I have not got time to read from a publication of the Trades and Labour Council of Western Australia headed `Robe River Report'. It details the experiences of individual workers who were victimised by Mr Charles Copeman as a result of the industrial dispute that he has waged. Of course, that is the sort of thing that unionism is all about; that is the reason the Labor Party believes in the principle of preference for unionists and it is why over 50 per cent of people employed in Australia are members of unions. They know that they need that support. Of course, we could well ask whether the coalition, according to its industrial relations policy, will say to employers that they should leave their unions. Will employers be denied the advantages that they currently enjoy, as is being proposed to the trade union side or to the wage and salary earner? Of course the employers will not be denied anything. As far as the coalition is concerned, employers will be given a free kick because under the Liberal Party's industrial relations policy, they will still maintain their industrial officers. The industrial officers, the legal experts and the economists will advise particular companies. There is no suggestion that the individual employer who employs, say, 100 employees will be cut off from the group manager, the State manager or all the resources of the company. He will have the benefit of the full time staff employed by that company-all those people who at present compete against the union representative in an enterprise of 100 people. Of course, it goes further because in many organisations that would be involved, whether big or small, national employer organisations, State employer organisations and even international advice would be available to the people in a particular enterprise. That is the reality of what the coalition is setting out to achieve. It has cheap statements about the question of the ability to opt out of the system when for years the arbitration system has allowed people genuinely to be able to opt out through the conscientious objector's provision included in the Hancock report of the Committee of Review into Australian Industrial Relations Law and Systems and which will be repeated because it is accepted as a realisable and sensible proposal. This is the sort of background that we have and which creates industrial harmony.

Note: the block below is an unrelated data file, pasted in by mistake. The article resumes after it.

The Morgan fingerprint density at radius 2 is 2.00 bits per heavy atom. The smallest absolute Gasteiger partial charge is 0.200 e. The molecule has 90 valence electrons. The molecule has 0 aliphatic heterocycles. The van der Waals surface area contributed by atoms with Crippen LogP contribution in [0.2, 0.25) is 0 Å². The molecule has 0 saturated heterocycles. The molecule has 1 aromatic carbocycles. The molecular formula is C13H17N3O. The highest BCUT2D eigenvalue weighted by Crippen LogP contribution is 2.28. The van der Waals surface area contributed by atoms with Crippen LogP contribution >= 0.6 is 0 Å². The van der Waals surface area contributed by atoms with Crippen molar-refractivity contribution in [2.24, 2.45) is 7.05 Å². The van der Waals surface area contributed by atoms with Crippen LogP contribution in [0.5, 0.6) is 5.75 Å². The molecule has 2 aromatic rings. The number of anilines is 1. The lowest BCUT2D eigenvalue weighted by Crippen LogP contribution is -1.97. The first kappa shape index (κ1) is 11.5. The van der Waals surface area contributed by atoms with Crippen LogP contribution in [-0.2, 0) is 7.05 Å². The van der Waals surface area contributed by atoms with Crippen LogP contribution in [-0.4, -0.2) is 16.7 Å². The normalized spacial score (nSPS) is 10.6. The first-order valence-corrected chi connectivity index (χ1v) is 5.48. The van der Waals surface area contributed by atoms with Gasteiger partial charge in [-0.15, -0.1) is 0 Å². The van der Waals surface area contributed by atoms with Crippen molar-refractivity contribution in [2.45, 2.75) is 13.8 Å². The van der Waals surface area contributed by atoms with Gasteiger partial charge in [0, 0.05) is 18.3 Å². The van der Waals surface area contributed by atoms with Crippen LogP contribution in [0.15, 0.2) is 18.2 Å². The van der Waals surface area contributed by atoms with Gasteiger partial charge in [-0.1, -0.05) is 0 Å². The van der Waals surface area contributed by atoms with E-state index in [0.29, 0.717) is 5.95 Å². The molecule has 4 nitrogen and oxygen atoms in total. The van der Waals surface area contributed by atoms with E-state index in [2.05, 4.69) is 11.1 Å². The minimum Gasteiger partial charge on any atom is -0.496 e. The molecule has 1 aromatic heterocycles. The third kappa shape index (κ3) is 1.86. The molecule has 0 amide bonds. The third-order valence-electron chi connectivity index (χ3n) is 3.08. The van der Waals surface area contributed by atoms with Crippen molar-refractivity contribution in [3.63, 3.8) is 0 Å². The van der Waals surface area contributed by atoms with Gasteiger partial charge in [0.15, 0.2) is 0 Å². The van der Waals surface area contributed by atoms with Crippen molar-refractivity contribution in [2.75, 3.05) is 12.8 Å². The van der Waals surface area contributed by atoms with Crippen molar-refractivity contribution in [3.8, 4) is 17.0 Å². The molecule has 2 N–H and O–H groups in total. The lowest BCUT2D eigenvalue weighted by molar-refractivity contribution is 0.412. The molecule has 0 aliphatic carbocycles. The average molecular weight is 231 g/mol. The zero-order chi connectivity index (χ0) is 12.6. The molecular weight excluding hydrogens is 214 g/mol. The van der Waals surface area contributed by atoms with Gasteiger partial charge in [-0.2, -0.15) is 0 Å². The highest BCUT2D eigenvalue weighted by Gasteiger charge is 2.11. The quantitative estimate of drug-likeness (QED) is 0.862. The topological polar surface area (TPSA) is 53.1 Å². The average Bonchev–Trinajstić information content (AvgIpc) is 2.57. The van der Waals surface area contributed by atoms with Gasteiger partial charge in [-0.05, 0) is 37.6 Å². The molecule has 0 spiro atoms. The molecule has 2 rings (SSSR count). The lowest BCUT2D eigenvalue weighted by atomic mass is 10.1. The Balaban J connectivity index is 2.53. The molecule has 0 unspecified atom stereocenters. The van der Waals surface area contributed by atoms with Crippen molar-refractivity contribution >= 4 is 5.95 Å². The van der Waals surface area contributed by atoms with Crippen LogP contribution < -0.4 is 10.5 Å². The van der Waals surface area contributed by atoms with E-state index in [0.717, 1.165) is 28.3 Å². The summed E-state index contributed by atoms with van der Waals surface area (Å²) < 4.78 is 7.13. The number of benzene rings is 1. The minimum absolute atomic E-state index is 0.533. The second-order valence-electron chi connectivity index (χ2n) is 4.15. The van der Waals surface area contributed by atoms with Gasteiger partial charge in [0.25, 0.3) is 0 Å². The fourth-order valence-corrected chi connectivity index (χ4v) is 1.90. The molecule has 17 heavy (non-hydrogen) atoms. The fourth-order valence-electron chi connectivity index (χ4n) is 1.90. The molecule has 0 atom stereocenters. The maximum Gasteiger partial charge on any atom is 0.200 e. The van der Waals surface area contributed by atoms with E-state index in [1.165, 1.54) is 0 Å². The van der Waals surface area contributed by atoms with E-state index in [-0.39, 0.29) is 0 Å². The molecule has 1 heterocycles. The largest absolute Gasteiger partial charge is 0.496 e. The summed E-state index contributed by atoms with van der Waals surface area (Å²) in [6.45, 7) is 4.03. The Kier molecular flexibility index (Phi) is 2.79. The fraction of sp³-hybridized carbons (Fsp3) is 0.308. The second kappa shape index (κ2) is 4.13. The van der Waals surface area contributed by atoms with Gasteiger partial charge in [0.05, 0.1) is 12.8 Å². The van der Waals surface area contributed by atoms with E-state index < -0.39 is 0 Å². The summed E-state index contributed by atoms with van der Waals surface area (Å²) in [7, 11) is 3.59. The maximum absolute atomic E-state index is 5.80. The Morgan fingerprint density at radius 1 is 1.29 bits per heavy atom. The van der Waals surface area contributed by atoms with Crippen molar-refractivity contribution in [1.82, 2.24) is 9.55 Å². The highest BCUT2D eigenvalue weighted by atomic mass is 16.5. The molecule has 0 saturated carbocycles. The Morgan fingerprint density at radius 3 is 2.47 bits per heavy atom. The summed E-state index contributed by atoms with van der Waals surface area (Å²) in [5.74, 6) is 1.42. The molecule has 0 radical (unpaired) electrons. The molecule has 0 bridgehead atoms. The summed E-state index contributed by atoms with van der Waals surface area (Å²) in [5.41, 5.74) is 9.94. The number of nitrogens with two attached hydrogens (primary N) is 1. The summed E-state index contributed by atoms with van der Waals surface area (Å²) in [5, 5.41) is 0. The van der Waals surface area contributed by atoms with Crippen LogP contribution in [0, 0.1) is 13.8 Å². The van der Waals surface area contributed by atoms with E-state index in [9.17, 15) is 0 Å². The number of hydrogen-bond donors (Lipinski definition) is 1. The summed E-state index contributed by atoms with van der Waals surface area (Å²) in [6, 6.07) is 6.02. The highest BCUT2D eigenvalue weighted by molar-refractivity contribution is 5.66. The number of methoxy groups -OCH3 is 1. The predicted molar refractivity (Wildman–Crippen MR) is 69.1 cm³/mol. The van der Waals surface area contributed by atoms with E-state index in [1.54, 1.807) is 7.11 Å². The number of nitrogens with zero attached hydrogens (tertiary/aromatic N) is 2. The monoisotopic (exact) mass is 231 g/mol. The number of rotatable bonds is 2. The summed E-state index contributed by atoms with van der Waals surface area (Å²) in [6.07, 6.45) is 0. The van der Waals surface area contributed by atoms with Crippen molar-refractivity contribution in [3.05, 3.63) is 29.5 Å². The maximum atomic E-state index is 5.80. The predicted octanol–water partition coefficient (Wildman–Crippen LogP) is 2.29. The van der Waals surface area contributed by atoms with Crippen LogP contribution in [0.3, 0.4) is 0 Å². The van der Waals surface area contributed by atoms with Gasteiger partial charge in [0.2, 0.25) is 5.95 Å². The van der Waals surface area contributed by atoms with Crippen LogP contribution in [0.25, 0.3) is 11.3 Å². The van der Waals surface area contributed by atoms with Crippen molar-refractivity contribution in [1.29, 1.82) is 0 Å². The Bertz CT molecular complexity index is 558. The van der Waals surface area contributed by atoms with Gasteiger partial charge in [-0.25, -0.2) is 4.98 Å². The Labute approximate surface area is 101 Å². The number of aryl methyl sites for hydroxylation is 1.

That is the reason why the Government will oppose the Opposition's motion. I believe we will be able to support Senator Harradine's proposal, which is in line with the existing procedures that have stood the test of time. It is certainly in line with common sense. What we have to be concerned about is that the coalition, in its industrial relations policy, is setting out to take away the genuine freedom-we are talking about genuine freedoms-of wage and salary earners to be protected and to use their resources as they wish to get the best possible result. The coalition's policy is to stack the deck against wage and salary earners. The way that it does it is to attack trade unions.

It is the trade unionists who can ask that they be given the opportunity of being represented with the best possible results. Indeed, I say to Senator Parer, who criticised collectivism, that, if the collective good or the common good were applied to the whole of Australia, it would be a very good place. The greed, the wealth and the privilege of the New Right and the people behind it are things that we will not allow to be foisted on this country as being the way in which we shall work. The vast majority of Australians wish to make sure that we have a compassionate and caring society. The extremists in the New Right and the coalition parties are opposed to every sense of decency and every question of equity, including civil liberties.